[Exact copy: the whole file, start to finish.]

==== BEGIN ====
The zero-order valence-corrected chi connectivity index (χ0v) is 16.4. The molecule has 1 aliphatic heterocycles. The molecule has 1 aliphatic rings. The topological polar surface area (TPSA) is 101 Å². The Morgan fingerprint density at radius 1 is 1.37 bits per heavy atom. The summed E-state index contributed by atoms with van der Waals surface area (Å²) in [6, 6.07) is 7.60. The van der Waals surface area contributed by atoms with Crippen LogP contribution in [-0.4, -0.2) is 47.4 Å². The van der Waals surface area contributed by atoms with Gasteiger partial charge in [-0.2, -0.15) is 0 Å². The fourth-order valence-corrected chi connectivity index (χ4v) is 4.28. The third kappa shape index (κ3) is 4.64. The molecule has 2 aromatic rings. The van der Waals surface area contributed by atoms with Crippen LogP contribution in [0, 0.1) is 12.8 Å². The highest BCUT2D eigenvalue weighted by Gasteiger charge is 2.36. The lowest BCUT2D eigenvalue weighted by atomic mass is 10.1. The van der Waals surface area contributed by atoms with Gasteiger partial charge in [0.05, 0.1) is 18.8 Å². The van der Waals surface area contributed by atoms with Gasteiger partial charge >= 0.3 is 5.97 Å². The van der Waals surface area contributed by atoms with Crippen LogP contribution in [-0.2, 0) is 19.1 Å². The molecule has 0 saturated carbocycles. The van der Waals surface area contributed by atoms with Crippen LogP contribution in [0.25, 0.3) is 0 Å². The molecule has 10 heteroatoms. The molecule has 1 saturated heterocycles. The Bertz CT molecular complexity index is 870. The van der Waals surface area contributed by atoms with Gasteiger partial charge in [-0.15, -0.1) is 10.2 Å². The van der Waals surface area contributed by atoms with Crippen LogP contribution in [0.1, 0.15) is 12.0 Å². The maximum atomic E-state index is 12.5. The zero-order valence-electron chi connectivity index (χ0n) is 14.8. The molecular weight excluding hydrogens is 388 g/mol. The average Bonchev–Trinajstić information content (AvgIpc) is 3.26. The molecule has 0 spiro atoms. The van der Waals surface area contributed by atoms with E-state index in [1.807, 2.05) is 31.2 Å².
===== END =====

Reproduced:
The zero-order valence-corrected chi connectivity index (χ0v) is 16.4. The molecule has 1 aliphatic heterocycles. The molecule has 1 aliphatic rings. The topological polar surface area (TPSA) is 101 Å². The Morgan fingerprint density at radius 1 is 1.37 bits per heavy atom. The summed E-state index contributed by atoms with van der Waals surface area (Å²) in [6, 6.07) is 7.60. The van der Waals surface area contributed by atoms with Crippen LogP contribution in [-0.4, -0.2) is 47.4 Å². The van der Waals surface area contributed by atoms with Gasteiger partial charge in [-0.2, -0.15) is 0 Å². The fourth-order valence-corrected chi connectivity index (χ4v) is 4.28. The third kappa shape index (κ3) is 4.64. The molecule has 2 aromatic rings. The van der Waals surface area contributed by atoms with Crippen LogP contribution in [0, 0.1) is 12.8 Å². The highest BCUT2D eigenvalue weighted by Gasteiger charge is 2.36. The lowest BCUT2D eigenvalue weighted by atomic mass is 10.1. The van der Waals surface area contributed by atoms with Gasteiger partial charge in [0.05, 0.1) is 18.8 Å². The van der Waals surface area contributed by atoms with Gasteiger partial charge >= 0.3 is 5.97 Å². The van der Waals surface area contributed by atoms with Crippen LogP contribution in [-0.2, 0) is 19.1 Å². The molecule has 0 saturated carbocycles. The van der Waals surface area contributed by atoms with Crippen LogP contribution in [0.25, 0.3) is 0 Å². The molecule has 10 heteroatoms. The molecule has 1 saturated heterocycles. The Bertz CT molecular complexity index is 870. The van der Waals surface area contributed by atoms with Gasteiger partial charge in [-0.15, -0.1) is 10.2 Å². The van der Waals surface area contributed by atoms with Crippen LogP contribution in [0.1, 0.15) is 12.0 Å². The maximum atomic E-state index is 12.5. The zero-order valence-electron chi connectivity index (χ0n) is 14.8. The molecular weight excluding hydrogens is 388 g/mol. The average Bonchev–Trinajstić information content (AvgIpc) is 3.26. The molecule has 0 spiro atoms. The van der Waals surface area contributed by atoms with E-state index in [1.807, 2.05) is 31.2 Å².